A Brief History of Juneteenth and What It Means Today
A portmanteau of “June” and “nineteenth”, Juneteenth, also known as Freedom Day or Emancipation Day, marks the date in 1865 that word of the end of chattel slavery in the Confederacy reached Galveston in Texas thanks to the arrival of Union army Major General Gordon Granger. In actuality, the official end of slavery had occurred years before, when President Abraham Lincoln signed the Emancipation Proclamation into law in 1863. The reason for the years-long lateness in Texas? The state did not surrender to Union troops during the Civil War, therefore 250,000 people in Texas had no idea their enslavement was no longer legal, until two months after the war ended. The newly freed celebrated their liberation with joyful festivities that came to be known as Juneteenth.
Since then, Juneteenth has been celebrated annually in Texas, as well as other cities and towns around the United States, such as Louisiana, Oklahoma and California, as Black Texans moved around the country. The celebrations were usually a gathering of local community members with parades, dances, sporting events and, of course, food and drink in the signature red colour.
“Juneteenth is a day of freedom,” says Nana Agyemang, multimedia journalist and CEO of EveryStylishGirl and our former Observations subject. “I will be at barbecues, drinking red punch, dancing and laughing with my beautiful Black and Brown friends.”
The road to liberation had been a long one. In 1861, the Civil War that erupted between the Southern states that seceded to form the confederacy and the rest of the United States (or the Union) began, dividing the country into either opponents or advocates for slavery. The following year, the US Congress abolished slavery and passed the Confiscation Act authorizing the seizure of Confederate property, which included their slaves. In January 1863, the Emancipation Proclamation was affirmed by President Lincoln, liberating millions of slaves in the United States. Some Confederate-friendly states were initially exempt from this ruling, until the 13th amendment was passed in 1864, banning slavery in all states, both Union and Confederate. It took until December 1865 for the law to be fully realized across the nation, when the very last people held in slavery were freed from indentured servitude.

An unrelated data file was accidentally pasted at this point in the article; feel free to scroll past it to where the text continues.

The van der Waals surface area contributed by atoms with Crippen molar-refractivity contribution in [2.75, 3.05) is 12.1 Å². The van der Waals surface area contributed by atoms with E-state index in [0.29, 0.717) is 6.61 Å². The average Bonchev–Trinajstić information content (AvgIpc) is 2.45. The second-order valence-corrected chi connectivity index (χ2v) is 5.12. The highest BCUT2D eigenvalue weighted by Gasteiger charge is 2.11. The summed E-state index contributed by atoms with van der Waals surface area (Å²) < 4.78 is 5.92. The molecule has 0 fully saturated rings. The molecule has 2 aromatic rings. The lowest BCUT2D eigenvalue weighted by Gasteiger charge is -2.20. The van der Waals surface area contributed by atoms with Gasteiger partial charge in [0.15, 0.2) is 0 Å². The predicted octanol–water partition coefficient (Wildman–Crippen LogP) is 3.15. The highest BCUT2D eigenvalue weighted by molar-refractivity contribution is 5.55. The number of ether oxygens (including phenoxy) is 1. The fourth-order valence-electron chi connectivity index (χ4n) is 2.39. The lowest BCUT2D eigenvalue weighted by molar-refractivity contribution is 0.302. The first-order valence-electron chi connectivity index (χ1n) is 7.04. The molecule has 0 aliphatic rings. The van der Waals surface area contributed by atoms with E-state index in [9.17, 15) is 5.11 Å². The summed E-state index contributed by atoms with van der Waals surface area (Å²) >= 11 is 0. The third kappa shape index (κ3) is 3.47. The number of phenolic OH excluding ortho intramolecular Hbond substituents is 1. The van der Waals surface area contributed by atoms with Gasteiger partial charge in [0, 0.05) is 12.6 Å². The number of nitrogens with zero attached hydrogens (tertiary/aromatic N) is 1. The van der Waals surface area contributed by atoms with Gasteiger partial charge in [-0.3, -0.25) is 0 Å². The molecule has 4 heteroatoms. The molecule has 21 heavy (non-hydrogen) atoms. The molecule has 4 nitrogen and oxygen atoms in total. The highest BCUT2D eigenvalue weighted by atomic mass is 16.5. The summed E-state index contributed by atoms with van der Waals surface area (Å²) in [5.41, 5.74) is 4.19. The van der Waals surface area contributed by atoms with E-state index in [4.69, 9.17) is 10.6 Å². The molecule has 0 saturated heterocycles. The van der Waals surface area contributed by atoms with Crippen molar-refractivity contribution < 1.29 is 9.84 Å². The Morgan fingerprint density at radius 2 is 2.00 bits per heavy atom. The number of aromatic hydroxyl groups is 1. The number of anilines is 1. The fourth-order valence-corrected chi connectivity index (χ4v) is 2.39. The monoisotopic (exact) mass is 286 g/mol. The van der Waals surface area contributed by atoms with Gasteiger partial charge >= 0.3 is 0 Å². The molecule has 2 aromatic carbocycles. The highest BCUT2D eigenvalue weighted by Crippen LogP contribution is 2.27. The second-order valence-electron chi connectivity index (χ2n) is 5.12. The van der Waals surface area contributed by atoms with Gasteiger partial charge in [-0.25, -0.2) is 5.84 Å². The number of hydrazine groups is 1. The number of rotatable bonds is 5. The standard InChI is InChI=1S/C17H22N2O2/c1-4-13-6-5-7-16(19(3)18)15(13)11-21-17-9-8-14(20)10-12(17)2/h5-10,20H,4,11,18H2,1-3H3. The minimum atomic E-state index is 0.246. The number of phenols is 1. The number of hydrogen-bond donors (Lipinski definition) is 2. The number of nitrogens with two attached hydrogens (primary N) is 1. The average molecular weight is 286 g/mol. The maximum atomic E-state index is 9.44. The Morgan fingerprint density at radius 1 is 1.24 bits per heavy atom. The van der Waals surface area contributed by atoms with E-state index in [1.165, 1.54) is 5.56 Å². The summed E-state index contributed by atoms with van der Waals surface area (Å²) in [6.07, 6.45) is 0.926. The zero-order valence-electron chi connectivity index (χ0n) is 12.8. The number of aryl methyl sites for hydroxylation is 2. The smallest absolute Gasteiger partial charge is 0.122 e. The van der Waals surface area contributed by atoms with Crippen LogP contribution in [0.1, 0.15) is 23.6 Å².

But, 155 years later, Juneteenth – and the event it commemorates – gained even more prominence and relevance. After the murder of George Floyd sparked protests and racial justice movements in the summer of 2020, many Americans became aware of Juneteenth and its existence for the first time, which ignited calls for the date to be recognized as a national holiday.
Over the years, Juneteenth came to have many meanings and iterations and varying levels of importance, through different moments of American history: Reconstruction, Jim Crow, both world wars, the Great Depression, the Civil Rights Movement and police brutality. In the face of racism, inequality and white supremacist laws, Black Americans descended from slavery would gather to celebrate and remember the attainment of freedom and hope for an equal and just future to come. Many Black Americans would discreetly take the June 19 off work each year to spend with family and friends, their white employers and colleagues none the wiser.
Juneteenth became “a holiday of significance” in the state of Texas in January 1980, and soon, other states followed a total of 48, as well as Washington DC. The events of 2020 inspired and garnered many activists and advocates for federal acknowledgement of the day. Many corporations, such as Nike, Twitter and Uber, in a bid to be promote anti-racism, diversity and inclusion, made it a company holiday and gave their employees the day off. Due to the work of activists like as 94-year-old Texan Opal Lee and the efforts of congresswoman Rep. Sheila Lee Jackson, among others, the US House and Senate passed legislation, signed into law by President Joe Biden earlier this week on Thursday June 17 to officially make Juneteenth a national holiday.
For many, it is a long overdue acknowledgement that Black history is an integral part of American history, a history that has been long been ignored, erased and relegated from the history that is taught in schools.
“It is a day I wish would have become a federal holiday years ago,” Agyemang says. “As much joy that I feel for this day, I have a bit of dissatisfaction with the overall diversity and inclusion rate in fashion and media. I wish we would focus our efforts on providing more opportunities to Black and Brown professionals. All in all, I hope white corporations can use this day to reflect and plan ways they can improve representation in their fields.”
This year, as the Emancipation Flag flies high, and the red punch flows and the families and friends gather again, the Juneteenth celebrations will, as always, be full of hope that the connection, education and action needed to make inclusion, equity and justice for Black people in America comes to pass sooner rather than later.
Images courtesy of Getty Images, Charles Criner, Juneteenth Legacy Project